Also, the game modes are exactly what you expect. Team Deathmatch and Domination are coming back and even though all the rules are pretty much the same, I really like how the Domination games play now compared to last year. Again, I have to attribute this to the maps; every damn dominance match I played last year came down to whichever team Bravo dominated won, but I haven’t played a single match this year that way. Instead of centering the action around one point, the matches I played over the weekend saw ownership of Alf, Bravo and Charlie all swing back and forth in a way that was really fun and exciting.

Despite jumping 80 years into the future, not much is new.

Knockout mode requires your team to secure a bag of cash and keep it for a full minute; whichever player is holding the bag is visible to everyone on the map, giving survival an extra layer of difficulty, and there are no respawns (you can revive teammates, though), so killing the other team is also a valid path to victory. It’s fun, but not my favorite mode. I prefer modes with respawns so I can jump back into the action rather than waiting for a respawn from a teammate that never comes.

Prisoner Rescue puts you in the role of either a kidnapper or a hostage rescuer. The kidnapping team must guard two handcuffed and blindfolded prisoners while the rescue team works to free them. It’s basically capture the flag, but with NPC prisoners playing the role of the lootable item. Like Knockout, there are no respawns, but revivals are possible. I enjoyed it, but less than the tried and true classics, again mainly because I just don’t enjoy non-spawned game modes that much.

Finally, there’s the “3rd Person Moshpit”, the first time a third-person mode has appeared in CoD multiplayer since 2011’s Call of Duty: Modern Warfare 3 (not to be confused with Modern Warfare III, which we’ll probably see in 2029 or something ). ). I dig this mod a lot, though I can’t figure out why. Functionally it’s just Team Deathmatch, but you see your operator running around the map. Aiming down is exactly the same as in first person, unsurprisingly, but there’s just something extra that keeps it appealing. I will say though that I encountered my first set of cheats in third person mode so I was a little disappointed. That’s not Moshpit’s fault though, so I’m willing to give it another clean this coming weekend.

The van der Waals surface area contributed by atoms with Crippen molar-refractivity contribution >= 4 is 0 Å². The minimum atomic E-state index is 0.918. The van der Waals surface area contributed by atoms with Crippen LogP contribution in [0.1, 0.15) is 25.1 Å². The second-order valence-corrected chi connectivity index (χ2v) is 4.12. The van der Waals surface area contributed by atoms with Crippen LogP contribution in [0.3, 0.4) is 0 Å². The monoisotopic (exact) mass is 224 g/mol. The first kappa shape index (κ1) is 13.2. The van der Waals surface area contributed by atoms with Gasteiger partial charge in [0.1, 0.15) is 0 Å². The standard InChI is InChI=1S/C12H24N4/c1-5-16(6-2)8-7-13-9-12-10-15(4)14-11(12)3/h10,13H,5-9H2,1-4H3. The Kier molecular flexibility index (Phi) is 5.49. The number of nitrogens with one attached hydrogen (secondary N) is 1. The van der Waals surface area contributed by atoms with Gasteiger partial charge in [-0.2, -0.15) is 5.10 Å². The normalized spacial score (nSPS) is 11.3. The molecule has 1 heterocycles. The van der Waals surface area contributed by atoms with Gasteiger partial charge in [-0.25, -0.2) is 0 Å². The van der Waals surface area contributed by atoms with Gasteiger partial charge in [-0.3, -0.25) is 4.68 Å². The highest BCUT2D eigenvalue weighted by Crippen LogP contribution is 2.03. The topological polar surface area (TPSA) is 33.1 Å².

So far, I’m having more fun than the finished version of Vanguard.

All in all, while I’m having more fun than I did with the finished version of Vanguard (which I still enjoyed!), I’m excited to see what, if any, meaningful new additions could make their way into Modern Warfare II. for final release. My favorite new mode from Vanguard was Champion Hill, and while I don’t expect to see a return this year, something along those lines would really excite me on these extremely high quality maps. The same goes for Patrol, another favorite from Vanguard.

Despite Modern Warfare II feeling almost overwhelmingly familiar, I’m having a good time playing it and crossing my fingers that we’ll see some meaty and meaningful additions to mix it up a bit. I have a (completely unconfirmed) feeling that Activision might have some surprises in store for the next round of betas, which hopefully might actually get me excited instead of just pleasantly pleased to be back in my groove. I’ll be back after the beta this coming weekend (all platforms involved this time) to let you know how it goes.